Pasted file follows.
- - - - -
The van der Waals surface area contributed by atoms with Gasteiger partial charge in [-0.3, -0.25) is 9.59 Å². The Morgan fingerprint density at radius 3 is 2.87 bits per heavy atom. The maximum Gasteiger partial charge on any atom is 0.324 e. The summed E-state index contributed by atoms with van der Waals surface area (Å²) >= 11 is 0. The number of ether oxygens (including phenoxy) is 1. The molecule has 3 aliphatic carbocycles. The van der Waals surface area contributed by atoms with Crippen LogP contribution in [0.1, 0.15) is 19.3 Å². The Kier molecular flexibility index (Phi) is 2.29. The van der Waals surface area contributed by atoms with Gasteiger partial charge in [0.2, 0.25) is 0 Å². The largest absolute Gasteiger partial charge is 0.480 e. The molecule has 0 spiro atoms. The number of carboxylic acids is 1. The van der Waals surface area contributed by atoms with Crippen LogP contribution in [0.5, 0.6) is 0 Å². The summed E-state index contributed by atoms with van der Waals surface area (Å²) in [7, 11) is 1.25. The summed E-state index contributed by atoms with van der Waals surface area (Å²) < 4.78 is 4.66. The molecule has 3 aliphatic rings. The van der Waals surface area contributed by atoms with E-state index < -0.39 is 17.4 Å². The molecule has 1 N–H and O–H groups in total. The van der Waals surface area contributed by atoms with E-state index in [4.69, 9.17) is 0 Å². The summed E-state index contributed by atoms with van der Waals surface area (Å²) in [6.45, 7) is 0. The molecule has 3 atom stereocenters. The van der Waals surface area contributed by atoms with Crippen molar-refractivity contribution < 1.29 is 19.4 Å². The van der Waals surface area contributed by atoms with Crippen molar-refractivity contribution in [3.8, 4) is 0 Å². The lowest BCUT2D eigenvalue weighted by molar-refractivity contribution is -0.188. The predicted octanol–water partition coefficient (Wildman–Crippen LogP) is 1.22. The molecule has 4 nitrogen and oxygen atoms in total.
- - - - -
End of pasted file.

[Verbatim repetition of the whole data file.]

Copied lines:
The van der Waals surface area contributed by atoms with Gasteiger partial charge in [-0.3, -0.25) is 9.59 Å². The Morgan fingerprint density at radius 3 is 2.87 bits per heavy atom. The maximum Gasteiger partial charge on any atom is 0.324 e. The summed E-state index contributed by atoms with van der Waals surface area (Å²) >= 11 is 0. The number of ether oxygens (including phenoxy) is 1. The molecule has 3 aliphatic carbocycles. The van der Waals surface area contributed by atoms with Crippen LogP contribution in [0.1, 0.15) is 19.3 Å². The Kier molecular flexibility index (Phi) is 2.29. The van der Waals surface area contributed by atoms with Gasteiger partial charge in [0.2, 0.25) is 0 Å². The largest absolute Gasteiger partial charge is 0.480 e. The molecule has 0 spiro atoms. The number of carboxylic acids is 1. The van der Waals surface area contributed by atoms with Crippen LogP contribution in [0.5, 0.6) is 0 Å². The summed E-state index contributed by atoms with van der Waals surface area (Å²) in [7, 11) is 1.25. The summed E-state index contributed by atoms with van der Waals surface area (Å²) < 4.78 is 4.66. The molecule has 3 aliphatic rings. The van der Waals surface area contributed by atoms with E-state index < -0.39 is 17.4 Å². The molecule has 1 N–H and O–H groups in total. The van der Waals surface area contributed by atoms with E-state index in [4.69, 9.17) is 0 Å². The summed E-state index contributed by atoms with van der Waals surface area (Å²) in [6.45, 7) is 0. The molecule has 3 atom stereocenters. The van der Waals surface area contributed by atoms with Crippen molar-refractivity contribution < 1.29 is 19.4 Å². The van der Waals surface area contributed by atoms with Crippen molar-refractivity contribution in [3.8, 4) is 0 Å². The lowest BCUT2D eigenvalue weighted by molar-refractivity contribution is -0.188. The predicted octanol–water partition coefficient (Wildman–Crippen LogP) is 1.22. The molecule has 4 nitrogen and oxygen atoms in total.